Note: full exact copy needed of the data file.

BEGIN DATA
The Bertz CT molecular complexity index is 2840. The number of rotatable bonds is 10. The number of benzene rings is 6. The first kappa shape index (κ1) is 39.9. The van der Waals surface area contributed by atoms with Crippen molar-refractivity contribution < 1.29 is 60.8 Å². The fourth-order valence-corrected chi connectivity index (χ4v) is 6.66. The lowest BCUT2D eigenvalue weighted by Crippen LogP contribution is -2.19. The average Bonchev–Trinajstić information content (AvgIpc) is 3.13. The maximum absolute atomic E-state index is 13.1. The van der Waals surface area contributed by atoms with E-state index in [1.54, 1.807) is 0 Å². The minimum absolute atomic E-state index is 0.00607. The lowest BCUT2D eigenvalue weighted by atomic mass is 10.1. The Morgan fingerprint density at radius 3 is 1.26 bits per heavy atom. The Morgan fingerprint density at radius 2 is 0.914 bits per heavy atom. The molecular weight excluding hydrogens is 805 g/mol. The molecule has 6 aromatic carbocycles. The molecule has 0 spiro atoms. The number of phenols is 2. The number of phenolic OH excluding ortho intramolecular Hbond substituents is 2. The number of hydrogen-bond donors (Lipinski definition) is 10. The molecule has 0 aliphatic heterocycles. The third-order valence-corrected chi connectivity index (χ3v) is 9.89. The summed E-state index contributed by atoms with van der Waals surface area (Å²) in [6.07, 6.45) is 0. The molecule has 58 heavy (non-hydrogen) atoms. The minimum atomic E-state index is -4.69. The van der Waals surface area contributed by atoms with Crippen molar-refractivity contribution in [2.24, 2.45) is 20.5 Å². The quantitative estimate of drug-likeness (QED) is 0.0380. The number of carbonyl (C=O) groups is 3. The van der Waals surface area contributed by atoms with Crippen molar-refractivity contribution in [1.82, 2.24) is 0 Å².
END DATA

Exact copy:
The Bertz CT molecular complexity index is 2840. The number of rotatable bonds is 10. The number of benzene rings is 6. The first kappa shape index (κ1) is 39.9. The van der Waals surface area contributed by atoms with Crippen molar-refractivity contribution < 1.29 is 60.8 Å². The fourth-order valence-corrected chi connectivity index (χ4v) is 6.66. The lowest BCUT2D eigenvalue weighted by Crippen LogP contribution is -2.19. The average Bonchev–Trinajstić information content (AvgIpc) is 3.13. The maximum absolute atomic E-state index is 13.1. The van der Waals surface area contributed by atoms with E-state index in [1.54, 1.807) is 0 Å². The minimum absolute atomic E-state index is 0.00607. The lowest BCUT2D eigenvalue weighted by atomic mass is 10.1. The Morgan fingerprint density at radius 3 is 1.26 bits per heavy atom. The Morgan fingerprint density at radius 2 is 0.914 bits per heavy atom. The molecular weight excluding hydrogens is 805 g/mol. The molecule has 6 aromatic carbocycles. The molecule has 0 spiro atoms. The number of phenols is 2. The number of phenolic OH excluding ortho intramolecular Hbond substituents is 2. The number of hydrogen-bond donors (Lipinski definition) is 10. The molecule has 0 aliphatic heterocycles. The third-order valence-corrected chi connectivity index (χ3v) is 9.89. The summed E-state index contributed by atoms with van der Waals surface area (Å²) in [6.07, 6.45) is 0. The molecule has 58 heavy (non-hydrogen) atoms. The minimum atomic E-state index is -4.69. The van der Waals surface area contributed by atoms with Crippen molar-refractivity contribution in [2.24, 2.45) is 20.5 Å². The quantitative estimate of drug-likeness (QED) is 0.0380. The number of carbonyl (C=O) groups is 3. The van der Waals surface area contributed by atoms with Crippen molar-refractivity contribution in [1.82, 2.24) is 0 Å².